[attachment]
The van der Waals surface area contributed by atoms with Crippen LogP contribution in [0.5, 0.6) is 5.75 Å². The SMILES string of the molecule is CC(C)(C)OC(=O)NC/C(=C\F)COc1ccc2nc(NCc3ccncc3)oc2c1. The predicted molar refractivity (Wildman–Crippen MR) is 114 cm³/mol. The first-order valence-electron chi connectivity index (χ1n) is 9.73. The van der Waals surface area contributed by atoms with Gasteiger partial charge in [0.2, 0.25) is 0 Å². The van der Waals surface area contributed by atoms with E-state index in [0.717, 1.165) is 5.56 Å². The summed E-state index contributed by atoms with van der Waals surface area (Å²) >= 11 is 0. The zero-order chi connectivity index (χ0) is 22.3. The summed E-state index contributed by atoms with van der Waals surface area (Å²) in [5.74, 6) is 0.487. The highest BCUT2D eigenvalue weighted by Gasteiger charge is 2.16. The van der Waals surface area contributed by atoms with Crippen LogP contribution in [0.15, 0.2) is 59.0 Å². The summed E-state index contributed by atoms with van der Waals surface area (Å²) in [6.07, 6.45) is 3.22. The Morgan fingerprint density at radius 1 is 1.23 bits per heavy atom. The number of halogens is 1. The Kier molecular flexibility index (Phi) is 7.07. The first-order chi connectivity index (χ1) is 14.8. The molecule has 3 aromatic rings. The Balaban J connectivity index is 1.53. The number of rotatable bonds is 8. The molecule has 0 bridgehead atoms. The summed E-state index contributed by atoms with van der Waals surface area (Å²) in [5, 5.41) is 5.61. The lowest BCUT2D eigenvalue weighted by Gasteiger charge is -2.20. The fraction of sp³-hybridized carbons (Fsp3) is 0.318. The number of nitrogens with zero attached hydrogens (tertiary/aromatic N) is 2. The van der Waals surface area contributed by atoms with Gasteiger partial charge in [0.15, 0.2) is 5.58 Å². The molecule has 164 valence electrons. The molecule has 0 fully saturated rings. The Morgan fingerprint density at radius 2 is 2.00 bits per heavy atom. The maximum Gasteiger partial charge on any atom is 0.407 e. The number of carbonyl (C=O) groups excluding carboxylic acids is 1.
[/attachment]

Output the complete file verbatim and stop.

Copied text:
The van der Waals surface area contributed by atoms with Crippen LogP contribution in [0.5, 0.6) is 5.75 Å². The SMILES string of the molecule is CC(C)(C)OC(=O)NC/C(=C\F)COc1ccc2nc(NCc3ccncc3)oc2c1. The predicted molar refractivity (Wildman–Crippen MR) is 114 cm³/mol. The first-order valence-electron chi connectivity index (χ1n) is 9.73. The van der Waals surface area contributed by atoms with Gasteiger partial charge in [0.2, 0.25) is 0 Å². The van der Waals surface area contributed by atoms with E-state index in [0.717, 1.165) is 5.56 Å². The summed E-state index contributed by atoms with van der Waals surface area (Å²) >= 11 is 0. The zero-order chi connectivity index (χ0) is 22.3. The summed E-state index contributed by atoms with van der Waals surface area (Å²) in [5.74, 6) is 0.487. The highest BCUT2D eigenvalue weighted by Gasteiger charge is 2.16. The van der Waals surface area contributed by atoms with Crippen LogP contribution in [0.15, 0.2) is 59.0 Å². The summed E-state index contributed by atoms with van der Waals surface area (Å²) in [6.07, 6.45) is 3.22. The Morgan fingerprint density at radius 1 is 1.23 bits per heavy atom. The number of halogens is 1. The Kier molecular flexibility index (Phi) is 7.07. The first-order chi connectivity index (χ1) is 14.8. The molecule has 3 aromatic rings. The Balaban J connectivity index is 1.53. The number of rotatable bonds is 8. The molecule has 0 bridgehead atoms. The summed E-state index contributed by atoms with van der Waals surface area (Å²) in [5, 5.41) is 5.61. The lowest BCUT2D eigenvalue weighted by Gasteiger charge is -2.20. The fraction of sp³-hybridized carbons (Fsp3) is 0.318. The number of nitrogens with zero attached hydrogens (tertiary/aromatic N) is 2. The van der Waals surface area contributed by atoms with Gasteiger partial charge in [0.15, 0.2) is 5.58 Å². The molecule has 164 valence electrons. The molecule has 0 fully saturated rings. The Morgan fingerprint density at radius 2 is 2.00 bits per heavy atom. The maximum Gasteiger partial charge on any atom is 0.407 e. The number of carbonyl (C=O) groups excluding carboxylic acids is 1.